Let’s talk about the faux-minist women who secretly filmed strippers without their consent in Sheffield, England, in order to try to close down the clubs, while claiming they were protecting the workers.
Let’s talk about the fact that most strippers pay the club owners more money in fees to work than any customer pays to enter the venue.
Let’s talk about fictional characters having verified Twitter accounts while real sex workers are removed or banned.
Let’s talk about Dynamex and Deja Vu clubs in California forcing their dancers into employee status and then appropriating their tips.
Let’s talk about the fact that it’s simpler to purchase an AR-15 in Tennessee than to be approved to pole dance, which requires a fingerprinting, a background check, a fee and a two-week waiting period.
Let’s talk about Ohio police departments doing club stings, supposedly to “fight trafficking.” It is common for a club to be raided during business hours, all dancers lined up and photographed by police, fingerprinted, interrogated and documented. “They once held us for four hours,” one woman told me in an email.
I do not see JLo or even former stripper Cardi B bringing these issues to the public.
“JLO is an opportunist appropriating a marginalized group of women, whom she does not advocate for. Meanwhile their rights are being taken away and more with the passing of every conservative bill, disguised as stopping sex trafficking,” said one biracial Latinx stripper for seven years whom I’m calling Aaliya.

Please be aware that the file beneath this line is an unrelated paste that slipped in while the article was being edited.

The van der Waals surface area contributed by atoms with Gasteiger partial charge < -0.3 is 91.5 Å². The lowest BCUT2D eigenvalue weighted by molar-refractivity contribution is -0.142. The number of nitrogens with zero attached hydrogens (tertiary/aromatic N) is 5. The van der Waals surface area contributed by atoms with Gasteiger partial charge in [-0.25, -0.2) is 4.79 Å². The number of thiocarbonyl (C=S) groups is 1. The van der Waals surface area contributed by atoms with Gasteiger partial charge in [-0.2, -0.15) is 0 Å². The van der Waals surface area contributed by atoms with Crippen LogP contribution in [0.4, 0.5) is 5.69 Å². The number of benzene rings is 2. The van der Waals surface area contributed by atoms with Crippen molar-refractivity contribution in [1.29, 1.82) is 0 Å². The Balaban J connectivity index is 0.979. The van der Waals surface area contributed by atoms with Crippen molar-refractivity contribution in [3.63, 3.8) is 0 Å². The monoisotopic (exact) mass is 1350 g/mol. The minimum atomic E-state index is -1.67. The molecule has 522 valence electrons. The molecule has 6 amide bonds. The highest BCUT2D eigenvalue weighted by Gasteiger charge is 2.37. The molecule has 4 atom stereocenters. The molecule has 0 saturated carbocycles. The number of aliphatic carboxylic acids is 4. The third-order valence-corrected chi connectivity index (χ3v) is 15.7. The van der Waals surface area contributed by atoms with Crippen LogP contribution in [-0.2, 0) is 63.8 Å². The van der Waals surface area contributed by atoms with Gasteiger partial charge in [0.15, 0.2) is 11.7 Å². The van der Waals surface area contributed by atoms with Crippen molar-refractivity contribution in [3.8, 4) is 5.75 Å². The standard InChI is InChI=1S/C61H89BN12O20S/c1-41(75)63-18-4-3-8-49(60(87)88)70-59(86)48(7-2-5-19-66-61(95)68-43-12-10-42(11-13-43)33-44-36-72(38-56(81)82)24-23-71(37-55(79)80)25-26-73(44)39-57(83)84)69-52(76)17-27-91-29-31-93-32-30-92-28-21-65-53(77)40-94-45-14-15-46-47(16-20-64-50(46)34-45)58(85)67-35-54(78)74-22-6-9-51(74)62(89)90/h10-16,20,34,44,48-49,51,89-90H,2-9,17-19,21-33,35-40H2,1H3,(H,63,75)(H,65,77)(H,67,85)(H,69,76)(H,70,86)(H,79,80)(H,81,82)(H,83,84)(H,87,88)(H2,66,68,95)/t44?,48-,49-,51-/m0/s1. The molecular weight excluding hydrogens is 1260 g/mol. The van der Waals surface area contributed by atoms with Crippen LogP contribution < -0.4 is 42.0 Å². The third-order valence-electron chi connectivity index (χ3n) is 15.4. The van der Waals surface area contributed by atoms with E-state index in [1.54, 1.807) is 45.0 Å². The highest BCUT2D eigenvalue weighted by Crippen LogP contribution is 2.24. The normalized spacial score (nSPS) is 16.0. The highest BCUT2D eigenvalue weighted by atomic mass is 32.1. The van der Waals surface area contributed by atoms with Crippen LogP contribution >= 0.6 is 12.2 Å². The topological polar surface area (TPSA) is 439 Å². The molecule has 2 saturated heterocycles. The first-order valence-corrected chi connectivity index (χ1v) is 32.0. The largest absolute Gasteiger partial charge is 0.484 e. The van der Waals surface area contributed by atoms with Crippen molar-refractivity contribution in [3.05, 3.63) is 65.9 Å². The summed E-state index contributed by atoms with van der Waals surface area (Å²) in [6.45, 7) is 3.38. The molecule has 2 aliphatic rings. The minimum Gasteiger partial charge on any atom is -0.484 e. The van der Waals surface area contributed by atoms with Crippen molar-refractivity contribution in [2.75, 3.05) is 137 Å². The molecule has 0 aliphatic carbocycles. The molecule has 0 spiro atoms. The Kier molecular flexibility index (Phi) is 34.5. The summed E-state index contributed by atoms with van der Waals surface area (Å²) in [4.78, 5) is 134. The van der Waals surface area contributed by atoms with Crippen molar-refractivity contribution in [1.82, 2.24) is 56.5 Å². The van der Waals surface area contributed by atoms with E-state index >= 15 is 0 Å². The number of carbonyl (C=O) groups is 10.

It is not progress to see a celebrity briefly doing a pole dance on television when real middle-aged strippers struggling to make ends meet in the post-FOSTA-SESTA era is a much more common reality. (Yes, there are women hustling at that age, and some with better pole work.)
“She took stripper culture for her personal gain, to look cool by doing one pole trick, and she has not contributed to strippers in any way,” said stripper and social media creator @womenswhork on Instagram.
If you want to support us, buy our art, read our writing, consume media created by us (if you can find it) and tip us in the club, because we are working.
FOSTA-SESTA continues to endanger people, mostly women, queer and trans youth and racial minorities doing survival sex work. If you care about these things, push your congressional lawmakers to call for a National Institutes of Health study on the impacts of these bad bills, so that they can be repealed. Additionally, support this lawsuit challenging FOSTA.
I appreciate what being a stripping has done for me and I believe in the value of safer adult entertainment and consensual contact work. With education and destigmatization, I believe we will someday value our sacred whore entertainers. In the meantime, I disagree that a celebrity actor using a pole as a prop is paving the way for any of us.
Elle Stanger is a stripper, certified sex educator and producer of the Strange Bedfellows podcast. Follow her @stripperwriter.